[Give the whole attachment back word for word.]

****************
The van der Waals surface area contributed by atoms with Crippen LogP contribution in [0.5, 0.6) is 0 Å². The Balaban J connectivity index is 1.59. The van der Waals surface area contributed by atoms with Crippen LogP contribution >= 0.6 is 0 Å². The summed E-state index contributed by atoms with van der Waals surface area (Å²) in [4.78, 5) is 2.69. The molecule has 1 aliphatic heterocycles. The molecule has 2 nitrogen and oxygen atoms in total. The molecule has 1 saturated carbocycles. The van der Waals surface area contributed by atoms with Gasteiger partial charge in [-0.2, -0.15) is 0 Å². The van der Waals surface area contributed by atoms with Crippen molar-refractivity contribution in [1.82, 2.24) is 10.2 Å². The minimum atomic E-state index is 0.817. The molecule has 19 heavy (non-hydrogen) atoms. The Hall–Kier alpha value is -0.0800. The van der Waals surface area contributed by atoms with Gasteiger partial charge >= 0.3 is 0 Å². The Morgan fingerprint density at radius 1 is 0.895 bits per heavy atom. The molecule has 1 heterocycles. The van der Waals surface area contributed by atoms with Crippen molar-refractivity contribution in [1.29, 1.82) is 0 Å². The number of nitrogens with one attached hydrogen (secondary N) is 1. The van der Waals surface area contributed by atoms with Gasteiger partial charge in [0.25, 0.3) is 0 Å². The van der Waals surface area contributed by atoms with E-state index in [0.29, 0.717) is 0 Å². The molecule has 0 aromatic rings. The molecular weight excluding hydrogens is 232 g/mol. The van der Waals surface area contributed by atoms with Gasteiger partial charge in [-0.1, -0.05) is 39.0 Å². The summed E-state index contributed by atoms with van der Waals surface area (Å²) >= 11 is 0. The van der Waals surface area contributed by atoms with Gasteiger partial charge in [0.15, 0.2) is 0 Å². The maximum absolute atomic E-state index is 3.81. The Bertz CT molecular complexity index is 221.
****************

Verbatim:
The van der Waals surface area contributed by atoms with Crippen LogP contribution in [0.5, 0.6) is 0 Å². The Balaban J connectivity index is 1.59. The van der Waals surface area contributed by atoms with Crippen LogP contribution >= 0.6 is 0 Å². The summed E-state index contributed by atoms with van der Waals surface area (Å²) in [4.78, 5) is 2.69. The molecule has 1 aliphatic heterocycles. The molecule has 2 nitrogen and oxygen atoms in total. The molecule has 1 saturated carbocycles. The van der Waals surface area contributed by atoms with Gasteiger partial charge in [-0.2, -0.15) is 0 Å². The van der Waals surface area contributed by atoms with Crippen molar-refractivity contribution in [1.82, 2.24) is 10.2 Å². The minimum atomic E-state index is 0.817. The molecule has 19 heavy (non-hydrogen) atoms. The Hall–Kier alpha value is -0.0800. The van der Waals surface area contributed by atoms with Gasteiger partial charge >= 0.3 is 0 Å². The Morgan fingerprint density at radius 1 is 0.895 bits per heavy atom. The molecule has 1 heterocycles. The van der Waals surface area contributed by atoms with Crippen molar-refractivity contribution in [1.29, 1.82) is 0 Å². The number of nitrogens with one attached hydrogen (secondary N) is 1. The van der Waals surface area contributed by atoms with Gasteiger partial charge in [0.25, 0.3) is 0 Å². The van der Waals surface area contributed by atoms with E-state index in [0.29, 0.717) is 0 Å². The molecule has 0 aromatic rings. The molecular weight excluding hydrogens is 232 g/mol. The van der Waals surface area contributed by atoms with Gasteiger partial charge in [-0.1, -0.05) is 39.0 Å². The summed E-state index contributed by atoms with van der Waals surface area (Å²) >= 11 is 0. The van der Waals surface area contributed by atoms with Gasteiger partial charge in [0.15, 0.2) is 0 Å². The maximum absolute atomic E-state index is 3.81. The Bertz CT molecular complexity index is 221.